095- Social networking – 2004

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Little girls think its necessary to put all their business on MySpace and Facebook, and I think its a shame. 
I’m all about mystery.  Stevie Nicks

Mark Elliot Zuckerberg, a psychology student at Harvard, was a keen programmer.  His father taught him Atari Basic and hired a private software tutor for him.

With his school friend Adam D’Angelo he created the Synapse Media Player that used AI to learn the user’s preferred listening.  Both Microsoft and AOL wanted to buy it and hire him but he chose to go on to Harvard.  D’Angelo went to CalTech and would later become the CTO at Facebook.

At Harvard Zuckerberg studied psychology and computer science.  In October 2003 he hacked into the college computer system to acquire the administration’s photos of students, files known as Face Books.

He used these photos to develop Facemash which would place two pictures on the site and ask students to decide who was the fitter and hotter.  A friend’s chess algorithm managed the rankings.

This had already been done by sites like ‘Hot or Not?’ and ‘F*** it or Chuck it?’, but with featured images that were anonymous, not from a closed community.  Within four hours of launch Facemash had 450 visitors and 22,000 viewings of the vying images.  It spread quickly to other campuses and the high level of traffic interfered with the Harvard network.

Those selected for comparison were annoyed and the college took down the site, putting Zuckerberg ‘on probation’ for breaching security and invading privacy, but the charges were ultimately dropped.  The daily student paper

The Harvard Crimson wrote up the Facemash event giving Zuckerberg some notoriety.

But he was never far from controversy and legal action.  In April 2003 he worked on the StreetFax project with Paul Ceglia.  In 2010 Ceglia would claim he had a signed contract with Zuckerberg that gave him an 84% ownership of Facebook.  Zuckerberg and Facebook suggested the claims were frivolous; the court ordered no transfers of ownership could be executed while the claim was under investigation.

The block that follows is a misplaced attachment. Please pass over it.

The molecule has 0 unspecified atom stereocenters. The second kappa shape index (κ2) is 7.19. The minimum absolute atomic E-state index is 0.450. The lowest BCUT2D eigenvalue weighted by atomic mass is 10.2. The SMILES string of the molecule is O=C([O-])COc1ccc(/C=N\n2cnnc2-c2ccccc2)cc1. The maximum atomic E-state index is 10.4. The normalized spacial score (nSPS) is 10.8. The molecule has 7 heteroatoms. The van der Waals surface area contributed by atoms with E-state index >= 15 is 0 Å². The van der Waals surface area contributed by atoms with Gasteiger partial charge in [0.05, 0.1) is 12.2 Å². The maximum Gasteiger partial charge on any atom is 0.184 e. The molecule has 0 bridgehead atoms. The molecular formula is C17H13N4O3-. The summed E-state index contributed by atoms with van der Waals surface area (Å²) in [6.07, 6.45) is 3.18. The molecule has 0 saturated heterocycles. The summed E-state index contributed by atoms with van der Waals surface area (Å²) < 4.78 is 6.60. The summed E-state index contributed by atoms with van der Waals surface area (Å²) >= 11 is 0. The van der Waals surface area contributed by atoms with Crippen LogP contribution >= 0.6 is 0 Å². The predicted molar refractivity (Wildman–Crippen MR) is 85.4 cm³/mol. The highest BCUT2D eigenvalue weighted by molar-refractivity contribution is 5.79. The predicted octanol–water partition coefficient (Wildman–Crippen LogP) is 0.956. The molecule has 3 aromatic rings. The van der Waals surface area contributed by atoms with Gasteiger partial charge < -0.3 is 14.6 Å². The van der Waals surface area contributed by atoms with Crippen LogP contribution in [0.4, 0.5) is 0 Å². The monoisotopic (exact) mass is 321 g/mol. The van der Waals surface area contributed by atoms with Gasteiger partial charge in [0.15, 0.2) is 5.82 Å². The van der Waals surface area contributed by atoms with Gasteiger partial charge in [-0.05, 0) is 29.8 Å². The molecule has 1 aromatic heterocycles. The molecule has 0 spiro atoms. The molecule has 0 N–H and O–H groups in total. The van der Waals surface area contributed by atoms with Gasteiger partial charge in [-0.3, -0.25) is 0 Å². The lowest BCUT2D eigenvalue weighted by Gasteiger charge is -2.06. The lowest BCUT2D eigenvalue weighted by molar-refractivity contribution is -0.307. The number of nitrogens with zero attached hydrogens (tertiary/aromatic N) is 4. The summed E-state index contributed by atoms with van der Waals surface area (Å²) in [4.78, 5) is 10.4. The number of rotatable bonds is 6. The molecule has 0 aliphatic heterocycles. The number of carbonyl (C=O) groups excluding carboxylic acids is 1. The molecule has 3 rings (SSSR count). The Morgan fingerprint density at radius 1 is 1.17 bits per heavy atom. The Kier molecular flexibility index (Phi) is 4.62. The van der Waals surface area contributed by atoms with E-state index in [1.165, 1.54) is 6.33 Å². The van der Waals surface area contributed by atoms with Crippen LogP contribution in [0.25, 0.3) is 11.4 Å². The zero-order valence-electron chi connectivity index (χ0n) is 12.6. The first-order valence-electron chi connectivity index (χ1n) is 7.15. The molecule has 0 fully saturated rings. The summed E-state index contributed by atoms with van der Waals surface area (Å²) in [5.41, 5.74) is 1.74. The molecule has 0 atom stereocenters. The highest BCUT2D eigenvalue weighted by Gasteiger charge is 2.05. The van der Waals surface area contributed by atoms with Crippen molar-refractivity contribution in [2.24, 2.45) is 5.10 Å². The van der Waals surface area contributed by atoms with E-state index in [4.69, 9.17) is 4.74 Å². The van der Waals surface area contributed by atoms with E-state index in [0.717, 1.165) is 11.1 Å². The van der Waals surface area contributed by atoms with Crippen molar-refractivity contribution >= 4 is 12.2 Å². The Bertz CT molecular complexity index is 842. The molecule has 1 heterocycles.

Three Harvard seniors had been working on the social networking site HarvardConnection.com from December 2002.  Its initial aim was to interconnect students and alumni of Harvard before rolling it out to other universities and schools.

The founders were twins Cameron and Tyler Winklevoss who were USA competitors at the Beijing Olympics in men’s pairs rowing, and Divya Narendra.  They enlisted the programming help of Sanjay Mavinkurve but he soon left to join Google.  A second programmer, Victor Gao, became a consultant but left the project in late 2003.

Prompted by the ‘Crimson’ article on Facemash they approached Zuckerberg on 25 November 2003.  They insisted on secrecy, stressing the significance of being the first site of its kind.  They showed him where they were and how they intended to expand.  No contract was signed between but Zuckerberg became a partner and agreed to work in return for equity; indicating it would not take him long.

Through December he kept apologising that he was caught up in problems, mid-December he indicated he was almost finished.  He promised to show them what he had achieved on 14 January.

In the meantime he was exchanging instant messages with his friend Eduardo Saverin and planning his own site.  Saverin provided cash to fund the required servers, a total of $15,000 for a 30% share.